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Empowering Africa's Circular Economy Transition to Secure a Global Future

Date: 08/05/2024

In the face of the triple crisis of climate change, pollution, and biodiversity loss, Africa finds itself at a pivotal moment. As it seeks to advance towards a green and sustainable future, the continent finds itself increasingly key to advancing the global climate action agenda. As a result, the urgent need to shift to a circular economy has never been more critical, and the African Development Bank, through the Africa Circular Economy Facility (ACEF) and the African Circular Economy Alliance (ACEA), is at the forefront of these efforts.

At the World Circular Economy Forum (WCEF) held in Brussels from April 15 - 18, the two Bank-supported entities emphasised Africa's crucial role in the global shift towards circular economy and outlined strategic measures to fast-track this vital transition.

Represented by Principal Programme Coordinator for ACEF Davinah Milenge and Margaret Kamau, ACEA Task Manager, they presented Africa’s perspectives on the importance of the Circular Economy and the continent’s unique context during several sessions.  

During the  event plenary, titled "Turning Circular Visions to Action,"The African Development Bank’s Dr. Al-Hamndou Dorsouma joined Vivianne Heijnen, the Netherlands' Minister for the Environment, and Ambroise Fayolle, European Investment Bank Vice-President, to address an audience of nearly 1,500.

Dr. Dorsouma, who represented the Bank Group’s Director for Climate Change and Green Growth Anthony Nyong, declared;  "Support for Africa's circular transition is now more than ever a dire necessity, not a choice. This is a worldwide and urgent matter."

With Africa's population projected to double to 2.5 billion by 2050 and 83 percent of its countries heavily reliant on natural resources for revenue and economic growth, the continent’s future steps could either bolster global climate efforts or set them back, depending on whether emissions profiles resemble those of countries such as Botswana or Egypt, which produce comparable levels of greenhouse gas emissions annually.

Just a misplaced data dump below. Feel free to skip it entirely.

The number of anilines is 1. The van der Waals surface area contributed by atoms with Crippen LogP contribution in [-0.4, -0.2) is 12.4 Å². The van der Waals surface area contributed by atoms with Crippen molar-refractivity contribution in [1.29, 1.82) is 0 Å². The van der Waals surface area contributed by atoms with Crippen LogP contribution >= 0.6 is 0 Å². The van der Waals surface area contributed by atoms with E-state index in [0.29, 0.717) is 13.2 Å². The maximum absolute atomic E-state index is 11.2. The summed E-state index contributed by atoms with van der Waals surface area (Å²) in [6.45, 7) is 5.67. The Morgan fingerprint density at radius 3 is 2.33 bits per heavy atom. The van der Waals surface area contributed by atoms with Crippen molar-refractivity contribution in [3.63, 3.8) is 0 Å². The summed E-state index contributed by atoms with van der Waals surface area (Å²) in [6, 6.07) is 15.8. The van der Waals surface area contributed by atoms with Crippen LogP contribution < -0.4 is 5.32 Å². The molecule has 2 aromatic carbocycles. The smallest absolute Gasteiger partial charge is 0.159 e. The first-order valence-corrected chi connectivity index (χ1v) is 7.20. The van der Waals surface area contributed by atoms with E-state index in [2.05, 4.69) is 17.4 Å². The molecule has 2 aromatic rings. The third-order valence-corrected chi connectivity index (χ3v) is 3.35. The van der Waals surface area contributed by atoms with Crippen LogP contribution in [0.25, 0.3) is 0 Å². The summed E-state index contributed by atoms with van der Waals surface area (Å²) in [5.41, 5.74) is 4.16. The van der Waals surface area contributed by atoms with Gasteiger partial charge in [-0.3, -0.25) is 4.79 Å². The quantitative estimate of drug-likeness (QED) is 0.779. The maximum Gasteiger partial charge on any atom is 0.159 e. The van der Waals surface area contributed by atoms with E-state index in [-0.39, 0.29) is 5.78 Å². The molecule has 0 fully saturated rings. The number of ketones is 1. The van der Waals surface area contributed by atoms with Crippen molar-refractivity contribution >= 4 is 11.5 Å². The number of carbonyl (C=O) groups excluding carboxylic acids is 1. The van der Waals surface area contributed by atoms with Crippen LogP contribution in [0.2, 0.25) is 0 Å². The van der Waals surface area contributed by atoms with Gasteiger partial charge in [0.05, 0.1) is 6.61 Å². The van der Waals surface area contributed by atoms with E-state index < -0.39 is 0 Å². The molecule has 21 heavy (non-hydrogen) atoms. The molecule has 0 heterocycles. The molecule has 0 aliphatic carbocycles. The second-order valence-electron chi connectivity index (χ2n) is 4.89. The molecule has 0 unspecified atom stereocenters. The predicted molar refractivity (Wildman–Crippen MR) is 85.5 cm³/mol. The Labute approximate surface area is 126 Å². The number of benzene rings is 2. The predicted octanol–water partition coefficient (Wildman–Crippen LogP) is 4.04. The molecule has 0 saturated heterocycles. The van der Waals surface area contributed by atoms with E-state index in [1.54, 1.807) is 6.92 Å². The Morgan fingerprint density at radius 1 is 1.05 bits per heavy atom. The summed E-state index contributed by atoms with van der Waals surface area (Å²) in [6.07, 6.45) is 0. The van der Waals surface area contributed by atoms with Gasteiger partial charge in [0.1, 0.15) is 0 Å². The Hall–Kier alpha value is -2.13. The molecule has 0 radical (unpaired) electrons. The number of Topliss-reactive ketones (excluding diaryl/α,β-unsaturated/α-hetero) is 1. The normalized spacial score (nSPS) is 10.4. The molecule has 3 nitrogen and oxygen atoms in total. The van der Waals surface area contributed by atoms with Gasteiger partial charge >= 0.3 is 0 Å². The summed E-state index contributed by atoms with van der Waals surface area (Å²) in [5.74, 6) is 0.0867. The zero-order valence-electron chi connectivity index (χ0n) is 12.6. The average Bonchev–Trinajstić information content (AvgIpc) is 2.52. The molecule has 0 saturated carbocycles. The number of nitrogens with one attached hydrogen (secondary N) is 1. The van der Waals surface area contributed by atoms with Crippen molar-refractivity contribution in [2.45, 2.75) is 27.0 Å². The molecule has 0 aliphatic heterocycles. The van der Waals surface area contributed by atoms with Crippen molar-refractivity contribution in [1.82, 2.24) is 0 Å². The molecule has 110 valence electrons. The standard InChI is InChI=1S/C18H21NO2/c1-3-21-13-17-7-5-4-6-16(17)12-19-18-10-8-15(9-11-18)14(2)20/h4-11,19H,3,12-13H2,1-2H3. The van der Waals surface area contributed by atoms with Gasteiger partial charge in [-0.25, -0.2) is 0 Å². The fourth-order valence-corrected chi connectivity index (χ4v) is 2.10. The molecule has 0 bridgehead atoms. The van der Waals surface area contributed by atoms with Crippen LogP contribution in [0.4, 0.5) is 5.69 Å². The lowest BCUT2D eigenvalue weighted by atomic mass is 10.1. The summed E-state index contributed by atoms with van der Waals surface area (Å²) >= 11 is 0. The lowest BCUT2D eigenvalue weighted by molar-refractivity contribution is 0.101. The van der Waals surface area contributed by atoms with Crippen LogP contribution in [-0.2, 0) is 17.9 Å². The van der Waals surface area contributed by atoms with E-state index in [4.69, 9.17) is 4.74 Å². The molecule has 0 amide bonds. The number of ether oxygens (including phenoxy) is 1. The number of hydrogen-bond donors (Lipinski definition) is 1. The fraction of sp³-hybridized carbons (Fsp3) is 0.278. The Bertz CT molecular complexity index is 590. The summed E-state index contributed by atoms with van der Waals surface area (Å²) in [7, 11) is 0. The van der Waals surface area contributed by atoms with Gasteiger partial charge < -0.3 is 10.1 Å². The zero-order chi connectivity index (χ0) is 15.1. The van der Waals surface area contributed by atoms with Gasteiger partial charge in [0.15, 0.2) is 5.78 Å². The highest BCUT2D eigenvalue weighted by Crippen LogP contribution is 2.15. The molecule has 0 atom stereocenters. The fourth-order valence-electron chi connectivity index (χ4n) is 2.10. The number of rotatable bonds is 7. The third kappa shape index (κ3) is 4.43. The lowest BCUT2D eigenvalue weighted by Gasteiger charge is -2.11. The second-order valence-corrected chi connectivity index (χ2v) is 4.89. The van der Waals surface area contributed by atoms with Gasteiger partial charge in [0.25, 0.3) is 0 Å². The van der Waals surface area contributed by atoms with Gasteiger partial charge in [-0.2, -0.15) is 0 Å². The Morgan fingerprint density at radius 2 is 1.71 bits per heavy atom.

ACEF’s interventions underscored actionable strategies to accelerate circular transformation in Africa, complemented by ACEA’s insights on the continent’s specific context. ACEF presented some of these strategies during a session titled "Bridging Borders: Financing the Circular Economy with Promotional Banks" and through other engagements.

These strategies entail a three-pronged approach to driving a systemic circular transformation across all levels, the need for tailored financial solutions and sectoral support to meet Africa's unique needs, and close collaboration among stakeholders to align and reinforce the continent's circular economy goals. This will require backing ACEA's work and aligning with the African Union's Circular Economy Action Plan.

ACEA, along with the Ministry for Foreign Affairs of Finland, led the "Does Location Matter for the Energy Transition?" and "Enhancing Circularity in Africa's Mining Sector," sessions, which highlighted the continent's vast mineral reserves that account for 30 percent of the world's supply.

Milenge said, "Africa's decisions will have far-reaching implications across the globe, necessitating the empowerment of the continent to make sustainable choice with its critical minerals"

ACEF is the only multi-donor trust fund dedicated to mainstreaming circular economy in Africa.  ACEA spurs Africa’s transition to a circular economy at the country, regional and continental levels by operating as a collaborative platform to coordinate and link initiatives across the continent. 

The annual World Circular Economy Forum (WCEF), a global initiative of Finland and Sitra, the Finnish Innovation Fund, presents the world’s leading circular economy solutions with business leaders, policymakers and experts participating from around the world. 


Source: African Development Bank Group

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